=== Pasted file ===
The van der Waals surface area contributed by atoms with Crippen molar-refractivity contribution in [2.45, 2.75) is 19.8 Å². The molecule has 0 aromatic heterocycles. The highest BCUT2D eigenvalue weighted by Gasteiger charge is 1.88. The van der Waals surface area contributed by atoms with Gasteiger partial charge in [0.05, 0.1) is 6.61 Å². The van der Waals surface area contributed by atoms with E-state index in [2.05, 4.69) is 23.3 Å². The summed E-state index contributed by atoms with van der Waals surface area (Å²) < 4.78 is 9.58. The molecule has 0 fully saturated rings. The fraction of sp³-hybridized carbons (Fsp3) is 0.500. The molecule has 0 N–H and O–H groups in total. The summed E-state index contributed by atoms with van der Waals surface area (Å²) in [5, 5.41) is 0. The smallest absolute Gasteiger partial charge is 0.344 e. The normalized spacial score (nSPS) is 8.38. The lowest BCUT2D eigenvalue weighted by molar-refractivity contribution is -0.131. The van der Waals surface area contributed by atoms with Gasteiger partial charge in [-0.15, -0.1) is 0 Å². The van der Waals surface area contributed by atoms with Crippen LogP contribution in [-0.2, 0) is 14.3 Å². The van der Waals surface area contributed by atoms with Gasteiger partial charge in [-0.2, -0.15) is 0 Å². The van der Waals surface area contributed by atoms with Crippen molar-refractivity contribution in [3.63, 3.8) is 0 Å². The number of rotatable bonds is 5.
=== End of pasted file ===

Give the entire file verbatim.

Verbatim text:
The van der Waals surface area contributed by atoms with Crippen molar-refractivity contribution in [2.45, 2.75) is 19.8 Å². The molecule has 0 aromatic heterocycles. The highest BCUT2D eigenvalue weighted by Gasteiger charge is 1.88. The van der Waals surface area contributed by atoms with Gasteiger partial charge in [0.05, 0.1) is 6.61 Å². The van der Waals surface area contributed by atoms with E-state index in [2.05, 4.69) is 23.3 Å². The summed E-state index contributed by atoms with van der Waals surface area (Å²) < 4.78 is 9.58. The molecule has 0 fully saturated rings. The fraction of sp³-hybridized carbons (Fsp3) is 0.500. The molecule has 0 N–H and O–H groups in total. The summed E-state index contributed by atoms with van der Waals surface area (Å²) in [5, 5.41) is 0. The smallest absolute Gasteiger partial charge is 0.344 e. The normalized spacial score (nSPS) is 8.38. The lowest BCUT2D eigenvalue weighted by molar-refractivity contribution is -0.131. The van der Waals surface area contributed by atoms with Gasteiger partial charge in [-0.15, -0.1) is 0 Å². The van der Waals surface area contributed by atoms with Crippen LogP contribution in [-0.2, 0) is 14.3 Å². The van der Waals surface area contributed by atoms with Gasteiger partial charge in [-0.2, -0.15) is 0 Å². The van der Waals surface area contributed by atoms with Crippen molar-refractivity contribution in [3.63, 3.8) is 0 Å². The number of rotatable bonds is 5.